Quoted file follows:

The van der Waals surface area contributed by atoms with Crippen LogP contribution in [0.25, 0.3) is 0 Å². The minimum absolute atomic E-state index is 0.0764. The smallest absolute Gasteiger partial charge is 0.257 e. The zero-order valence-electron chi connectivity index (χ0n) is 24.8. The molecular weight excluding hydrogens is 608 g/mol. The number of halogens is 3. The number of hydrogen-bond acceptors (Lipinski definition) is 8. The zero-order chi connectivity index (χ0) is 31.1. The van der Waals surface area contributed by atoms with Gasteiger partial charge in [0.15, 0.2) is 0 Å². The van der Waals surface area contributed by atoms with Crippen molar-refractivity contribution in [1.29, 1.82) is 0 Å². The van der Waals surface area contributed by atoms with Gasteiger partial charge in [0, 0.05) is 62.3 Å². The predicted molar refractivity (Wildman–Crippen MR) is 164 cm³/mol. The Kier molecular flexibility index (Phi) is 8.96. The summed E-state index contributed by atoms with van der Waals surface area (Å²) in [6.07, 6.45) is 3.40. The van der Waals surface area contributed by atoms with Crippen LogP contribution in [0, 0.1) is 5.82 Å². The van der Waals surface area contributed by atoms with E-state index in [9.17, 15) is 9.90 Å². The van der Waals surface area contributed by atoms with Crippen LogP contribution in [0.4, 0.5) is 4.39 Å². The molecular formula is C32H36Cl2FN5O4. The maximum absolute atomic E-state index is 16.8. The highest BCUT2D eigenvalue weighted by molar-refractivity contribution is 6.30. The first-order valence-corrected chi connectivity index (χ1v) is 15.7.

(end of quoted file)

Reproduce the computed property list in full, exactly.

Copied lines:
The van der Waals surface area contributed by atoms with Crippen LogP contribution in [0.25, 0.3) is 0 Å². The minimum absolute atomic E-state index is 0.0764. The smallest absolute Gasteiger partial charge is 0.257 e. The zero-order valence-electron chi connectivity index (χ0n) is 24.8. The molecular weight excluding hydrogens is 608 g/mol. The number of halogens is 3. The number of hydrogen-bond acceptors (Lipinski definition) is 8. The zero-order chi connectivity index (χ0) is 31.1. The van der Waals surface area contributed by atoms with Gasteiger partial charge in [0.15, 0.2) is 0 Å². The van der Waals surface area contributed by atoms with Crippen molar-refractivity contribution in [1.29, 1.82) is 0 Å². The van der Waals surface area contributed by atoms with Gasteiger partial charge in [0, 0.05) is 62.3 Å². The predicted molar refractivity (Wildman–Crippen MR) is 164 cm³/mol. The Kier molecular flexibility index (Phi) is 8.96. The summed E-state index contributed by atoms with van der Waals surface area (Å²) in [6.07, 6.45) is 3.40. The van der Waals surface area contributed by atoms with Crippen LogP contribution in [0, 0.1) is 5.82 Å². The van der Waals surface area contributed by atoms with E-state index in [9.17, 15) is 9.90 Å². The van der Waals surface area contributed by atoms with Crippen LogP contribution in [0.4, 0.5) is 4.39 Å². The molecular formula is C32H36Cl2FN5O4. The maximum absolute atomic E-state index is 16.8. The highest BCUT2D eigenvalue weighted by molar-refractivity contribution is 6.30. The first-order valence-corrected chi connectivity index (χ1v) is 15.7.